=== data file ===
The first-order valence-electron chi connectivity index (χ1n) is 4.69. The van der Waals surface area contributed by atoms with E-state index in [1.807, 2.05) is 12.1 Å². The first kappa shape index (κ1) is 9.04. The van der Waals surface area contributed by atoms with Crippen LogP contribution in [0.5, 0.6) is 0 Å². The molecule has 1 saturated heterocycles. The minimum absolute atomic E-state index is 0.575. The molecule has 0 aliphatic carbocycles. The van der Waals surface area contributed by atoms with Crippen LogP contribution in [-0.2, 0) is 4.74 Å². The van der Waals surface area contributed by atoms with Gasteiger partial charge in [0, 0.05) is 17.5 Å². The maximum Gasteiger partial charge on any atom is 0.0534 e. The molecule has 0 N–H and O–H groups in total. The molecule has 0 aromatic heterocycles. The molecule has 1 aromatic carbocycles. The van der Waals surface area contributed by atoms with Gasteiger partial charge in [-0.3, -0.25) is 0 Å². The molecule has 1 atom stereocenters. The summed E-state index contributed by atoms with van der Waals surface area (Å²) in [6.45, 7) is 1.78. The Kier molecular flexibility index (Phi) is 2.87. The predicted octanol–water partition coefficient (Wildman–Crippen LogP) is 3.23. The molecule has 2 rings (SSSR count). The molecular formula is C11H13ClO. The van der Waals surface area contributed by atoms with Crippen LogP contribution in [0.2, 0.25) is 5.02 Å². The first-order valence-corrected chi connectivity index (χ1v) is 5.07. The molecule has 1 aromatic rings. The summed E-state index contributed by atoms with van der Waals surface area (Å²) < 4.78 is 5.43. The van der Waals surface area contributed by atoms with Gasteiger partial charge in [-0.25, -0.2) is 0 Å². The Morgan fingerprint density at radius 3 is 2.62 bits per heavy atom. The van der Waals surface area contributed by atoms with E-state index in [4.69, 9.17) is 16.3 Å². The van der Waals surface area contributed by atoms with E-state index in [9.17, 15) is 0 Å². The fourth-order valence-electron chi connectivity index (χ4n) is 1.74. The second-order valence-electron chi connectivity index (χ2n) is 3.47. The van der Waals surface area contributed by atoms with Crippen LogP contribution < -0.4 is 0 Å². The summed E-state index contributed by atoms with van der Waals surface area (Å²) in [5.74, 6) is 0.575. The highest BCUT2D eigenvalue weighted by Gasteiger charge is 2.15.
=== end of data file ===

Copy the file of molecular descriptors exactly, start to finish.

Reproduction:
The first-order valence-electron chi connectivity index (χ1n) is 4.69. The van der Waals surface area contributed by atoms with E-state index in [1.807, 2.05) is 12.1 Å². The first kappa shape index (κ1) is 9.04. The van der Waals surface area contributed by atoms with Crippen LogP contribution in [0.5, 0.6) is 0 Å². The molecule has 1 saturated heterocycles. The minimum absolute atomic E-state index is 0.575. The molecule has 0 aliphatic carbocycles. The van der Waals surface area contributed by atoms with Crippen LogP contribution in [-0.2, 0) is 4.74 Å². The van der Waals surface area contributed by atoms with Gasteiger partial charge in [0, 0.05) is 17.5 Å². The maximum Gasteiger partial charge on any atom is 0.0534 e. The molecule has 0 N–H and O–H groups in total. The molecule has 0 aromatic heterocycles. The molecule has 1 aromatic carbocycles. The van der Waals surface area contributed by atoms with Gasteiger partial charge in [-0.3, -0.25) is 0 Å². The molecule has 1 atom stereocenters. The summed E-state index contributed by atoms with van der Waals surface area (Å²) in [6.45, 7) is 1.78. The Kier molecular flexibility index (Phi) is 2.87. The predicted octanol–water partition coefficient (Wildman–Crippen LogP) is 3.23. The molecule has 2 rings (SSSR count). The molecular formula is C11H13ClO. The van der Waals surface area contributed by atoms with Crippen LogP contribution in [0.2, 0.25) is 5.02 Å². The first-order valence-corrected chi connectivity index (χ1v) is 5.07. The molecule has 1 aromatic rings. The summed E-state index contributed by atoms with van der Waals surface area (Å²) < 4.78 is 5.43. The van der Waals surface area contributed by atoms with Gasteiger partial charge in [-0.25, -0.2) is 0 Å². The Morgan fingerprint density at radius 3 is 2.62 bits per heavy atom. The van der Waals surface area contributed by atoms with E-state index in [4.69, 9.17) is 16.3 Å². The van der Waals surface area contributed by atoms with E-state index in [9.17, 15) is 0 Å². The fourth-order valence-electron chi connectivity index (χ4n) is 1.74. The second-order valence-electron chi connectivity index (χ2n) is 3.47. The van der Waals surface area contributed by atoms with Crippen LogP contribution < -0.4 is 0 Å². The summed E-state index contributed by atoms with van der Waals surface area (Å²) in [5.74, 6) is 0.575. The highest BCUT2D eigenvalue weighted by Gasteiger charge is 2.15.